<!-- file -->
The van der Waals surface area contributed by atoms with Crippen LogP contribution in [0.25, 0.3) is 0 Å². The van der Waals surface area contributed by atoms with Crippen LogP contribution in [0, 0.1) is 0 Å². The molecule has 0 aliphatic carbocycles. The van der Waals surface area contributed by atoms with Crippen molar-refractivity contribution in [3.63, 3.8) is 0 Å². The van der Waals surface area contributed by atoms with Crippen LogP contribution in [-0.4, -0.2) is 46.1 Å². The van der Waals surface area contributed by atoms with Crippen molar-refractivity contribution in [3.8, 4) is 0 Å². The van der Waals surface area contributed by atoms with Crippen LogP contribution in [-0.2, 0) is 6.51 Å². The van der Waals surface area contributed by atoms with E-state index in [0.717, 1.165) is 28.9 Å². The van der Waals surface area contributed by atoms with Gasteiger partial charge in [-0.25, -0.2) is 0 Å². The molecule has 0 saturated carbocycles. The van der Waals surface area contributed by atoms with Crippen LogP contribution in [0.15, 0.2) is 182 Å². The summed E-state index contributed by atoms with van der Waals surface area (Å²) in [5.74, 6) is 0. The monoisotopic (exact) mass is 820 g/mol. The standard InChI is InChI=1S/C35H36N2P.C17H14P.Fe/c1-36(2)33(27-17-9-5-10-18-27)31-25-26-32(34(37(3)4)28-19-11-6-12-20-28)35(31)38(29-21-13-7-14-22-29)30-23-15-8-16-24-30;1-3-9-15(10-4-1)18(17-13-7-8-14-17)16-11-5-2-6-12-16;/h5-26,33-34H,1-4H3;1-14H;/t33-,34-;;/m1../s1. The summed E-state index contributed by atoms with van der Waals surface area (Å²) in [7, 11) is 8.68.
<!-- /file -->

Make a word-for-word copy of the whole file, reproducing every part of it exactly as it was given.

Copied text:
The van der Waals surface area contributed by atoms with Crippen LogP contribution in [0.25, 0.3) is 0 Å². The van der Waals surface area contributed by atoms with Crippen LogP contribution in [0, 0.1) is 0 Å². The molecule has 0 aliphatic carbocycles. The van der Waals surface area contributed by atoms with Crippen molar-refractivity contribution in [3.63, 3.8) is 0 Å². The van der Waals surface area contributed by atoms with Crippen LogP contribution in [-0.4, -0.2) is 46.1 Å². The van der Waals surface area contributed by atoms with Crippen molar-refractivity contribution in [3.8, 4) is 0 Å². The van der Waals surface area contributed by atoms with Crippen LogP contribution in [-0.2, 0) is 6.51 Å². The van der Waals surface area contributed by atoms with E-state index in [0.717, 1.165) is 28.9 Å². The van der Waals surface area contributed by atoms with Gasteiger partial charge in [-0.25, -0.2) is 0 Å². The molecule has 0 saturated carbocycles. The van der Waals surface area contributed by atoms with Crippen LogP contribution in [0.15, 0.2) is 182 Å². The summed E-state index contributed by atoms with van der Waals surface area (Å²) in [5.74, 6) is 0. The monoisotopic (exact) mass is 820 g/mol. The standard InChI is InChI=1S/C35H36N2P.C17H14P.Fe/c1-36(2)33(27-17-9-5-10-18-27)31-25-26-32(34(37(3)4)28-19-11-6-12-20-28)35(31)38(29-21-13-7-14-22-29)30-23-15-8-16-24-30;1-3-9-15(10-4-1)18(17-13-7-8-14-17)16-11-5-2-6-12-16;/h5-26,33-34H,1-4H3;1-14H;/t33-,34-;;/m1../s1. The summed E-state index contributed by atoms with van der Waals surface area (Å²) in [7, 11) is 8.68.